Where does UAE rank in World Happiness Report?

Where does UAE rank in World Happiness Report?

Copenhagen, Denmark - The report ranked 157 countries based on happiness levels using factors such as per capita gross domestic product (GDP) and healthy years of life expectancy.



By Web Report

Published: Thu 17 Mar 2016, 6:38 PM

The United Nations has made it official: UAE is the 28th happiest country in the world, according to the World Happiness Report 2016.  
The report ranked 157 countries based on happiness levels using factors such as per capita gross domestic product (GDP) and healthy years of life expectancy.
UAE ranked the highest in the GCC with Saudi Arabia at 34, Qatar at 36, Kuwait at 41, and Bahrain at 42.
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What makes residents in the UAE happy?
Denmark, perhaps better known for its fictional, suicide-agonising prince Hamlet and fierce marauding Vikings than being a nation of the happiest people, has just won that very accolade. Again.
India and Pakistan are ranked 118 and 92 respectively in the list, implying that the people in Pakistan are happier than in India.  
 

See full list of countries here.
 
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Why is Denmark happy?
Even US Democratic presidential candidates Hillary Clinton and Bernie Sanders have singled out the small Scandinavian country as an example of a happy, well-oiled society.
Knud Christensen, a 39-year-old social worker, knows one reason why his compatriots are laid-back - they feel secure in a country with few natural disasters, little corruption and a near absence of drastic events.
"We have no worries," Christensen said, smiling as he stood on a Copenhagen street near the capital's City Hall. "And if we do worry, it's about the weather. Will it rain today, or remain gray, or will it be cold?"
The Scandinavian nation of 5.6 million has held the happy title twice before since the world body started measuring happiness around the world in 2012. The accolade is based on a variety of factors: People's health and access to medical care, family relations, job security and social factors, including political freedom and degree of government corruption.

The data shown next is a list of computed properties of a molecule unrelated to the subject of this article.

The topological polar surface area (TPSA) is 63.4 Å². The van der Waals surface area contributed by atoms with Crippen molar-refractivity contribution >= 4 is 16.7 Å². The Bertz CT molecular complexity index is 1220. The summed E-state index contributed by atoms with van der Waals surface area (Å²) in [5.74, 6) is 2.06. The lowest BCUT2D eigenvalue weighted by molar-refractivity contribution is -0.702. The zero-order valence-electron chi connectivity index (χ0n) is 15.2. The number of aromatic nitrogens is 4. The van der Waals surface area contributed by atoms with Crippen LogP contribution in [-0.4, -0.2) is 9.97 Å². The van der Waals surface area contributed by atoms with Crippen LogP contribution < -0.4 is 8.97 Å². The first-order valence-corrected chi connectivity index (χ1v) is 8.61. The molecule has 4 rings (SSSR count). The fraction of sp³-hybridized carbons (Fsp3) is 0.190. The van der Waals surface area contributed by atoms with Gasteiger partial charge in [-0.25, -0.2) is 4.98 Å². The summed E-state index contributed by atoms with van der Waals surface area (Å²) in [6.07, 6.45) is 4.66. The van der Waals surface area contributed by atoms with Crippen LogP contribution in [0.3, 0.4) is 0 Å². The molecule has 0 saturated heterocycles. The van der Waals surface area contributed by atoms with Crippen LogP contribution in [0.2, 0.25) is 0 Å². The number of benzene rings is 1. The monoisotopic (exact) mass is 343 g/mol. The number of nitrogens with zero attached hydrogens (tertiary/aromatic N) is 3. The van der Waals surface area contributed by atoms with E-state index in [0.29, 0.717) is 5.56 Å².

Egalitarian Denmark, where women hold 43 percent of the top jobs in the public sector, is known for its extensive and generous cradle-to-grave welfare.
Few complain about the high taxes as in return they benefit from a health care system where everybody has free access to a general practitioner and hospitals. Taxes also pay for schools and universities, and students are given monthly grants for up to seven years.
Many feel confident that if they lose their jobs or fall ill, the state will support them.
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'Happiness should be on every nation's agenda'
Jeffrey Sachs from Columbia University, one of those behind the report, says that happiness and well-being should be on every nation's agenda.
"Human well-being should be nurtured through a holistic approach that combines economic, social and environmental objectives," he said in a statement before the World Happiness Report 2016 was to be officially presented in Rome on Wednesday.
The Roman Catholic Church welcomed the study, declaring that happiness is "linked to the common good, which makes it central to Catholic social teaching," according to Bishop Marcelo Sanchez Sorondo, one of Pope Francis' key advisers.
Kaare Christensen, a university professor in demography and epidemiology in Odense, where fairy tale writer Hans Christian Andersen was born, says it doesn't take much to satisfy Danes.
"They are happy with what they get. Danes have no great expectations about what they do or what happens to them," she said

Detailing on the poll method used in the UAE, the report states,
"In 2013, Gallup changed from face-to-face interviewing to telephone surveying (both cell phone and landline) in Malaysia, the United Arab Emirates, Saudi Arabia, Qatar, Kuwait, Bahrain, and Iraq.
In addition, Gallup added interviews in English as a language of interview in addition to Arabic in the United Arab Emirates, Saudi Arabia, Qatar, Kuwait and Bahrain in an effort to reach the large, non-Arab expatriate population. Due to the three-year rolling average, this is the first report to no longer include face-to-face data from those countries. In addition, Gallup switched from face-to-face interviewing to telephone interviewing in Turkey in 2014.
Caution should be used when comparing these data across time periods. The United Arab Emirates was especially affected by the changes in survey methods, in part because of its newly sampled non-Emirati population. This has caused its ranking to drop for technical reasons unrelated to life in the UAE. Where the expatriate population is very large, it comes to dominate the overall averages based on the total resident population.
The UAE provides a good example case, as it has the largest population share of expatriates among the Gallup countries, and has sample sizes large enough to make a meaningful comparison. Splitting the UAE sample into two groups would give a 2013-2015 Emirati ladder average of 7.06 (ranking 15th in Figure 2.2), and a non-Emirati average 6.48 (ranking 31st), very close to the overall average of 6.57 (ranking 28th.)"


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